Despite all these, I do like the conflicts that were addressed. Bryan was a pretty laid-back and humble character, and I like how he embraced his paralyzed legs rather than stay focused on the negative aspects in his life. Cassidy starts getting into her role in Crest Haven, and manages to become a part of the group of teenagers in the community. She makes new friends and has fun during the summer. That was basically the gist of the story, honestly, There was no trademark self-discovery going on, or acceptance with her family. It was just about a girl falling in love with a guy over the summer while things happened around them.
“And in that moment, as she held out her hand to let the firefly loose, I realized that I didn’t care whether she was in Crest Haven for four minutes, four hours, four days, or four weeks. I wanted to be in Cassidy’s life, to know her, and whatever time we had, it would have to be enough.”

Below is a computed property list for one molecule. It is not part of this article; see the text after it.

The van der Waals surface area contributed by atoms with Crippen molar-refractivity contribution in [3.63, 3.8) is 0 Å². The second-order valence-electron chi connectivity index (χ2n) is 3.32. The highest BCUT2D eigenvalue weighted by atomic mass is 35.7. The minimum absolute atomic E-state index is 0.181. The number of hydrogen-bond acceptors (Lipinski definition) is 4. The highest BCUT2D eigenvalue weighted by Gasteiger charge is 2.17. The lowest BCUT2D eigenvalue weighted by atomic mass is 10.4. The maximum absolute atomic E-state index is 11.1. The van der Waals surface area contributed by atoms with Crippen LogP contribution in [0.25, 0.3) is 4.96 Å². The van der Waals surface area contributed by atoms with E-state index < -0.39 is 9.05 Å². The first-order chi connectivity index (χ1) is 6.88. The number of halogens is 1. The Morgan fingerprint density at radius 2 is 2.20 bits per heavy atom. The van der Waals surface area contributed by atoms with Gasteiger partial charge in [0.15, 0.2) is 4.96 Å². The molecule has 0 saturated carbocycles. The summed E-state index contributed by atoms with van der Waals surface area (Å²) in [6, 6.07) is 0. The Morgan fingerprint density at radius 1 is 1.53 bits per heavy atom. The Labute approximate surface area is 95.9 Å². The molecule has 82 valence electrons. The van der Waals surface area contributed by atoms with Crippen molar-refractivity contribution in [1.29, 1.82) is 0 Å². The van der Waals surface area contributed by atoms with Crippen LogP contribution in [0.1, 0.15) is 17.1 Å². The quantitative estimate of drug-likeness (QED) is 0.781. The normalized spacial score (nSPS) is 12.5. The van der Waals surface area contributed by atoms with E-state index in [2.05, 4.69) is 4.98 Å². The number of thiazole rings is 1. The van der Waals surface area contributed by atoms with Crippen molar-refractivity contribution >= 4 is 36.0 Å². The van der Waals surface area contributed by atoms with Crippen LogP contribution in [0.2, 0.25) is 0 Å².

I did believe that Bryan’s use of a wheelchair would be implemented more in the plot, but it was more of a side-thing than anything. At first I would have appreciated it if his character changed more after the wheelchair experience (rather than just physical limitations), but now I like how while he was disabled, it didn’t really change much about him. These accidents happen, and they’re not that uncommon. We see Bryan struggle with the wheelchair, certainly, but it isn’t part of the central plot – just another part of his unique character. He also has a fondness for surfing that was touched upon over the story, but never really made an impact on me.
Cassidy was so nice and supportive, and she seems like a friend that I would like. She’s also hard-working and just an overall responsible character. My only complaint about her character was her vacillating attitude towards her ex-boyfriend. But again, it’s just a side component of teenage angst. It provided a central conflict for the story, even if it made her dim down a bit as a character.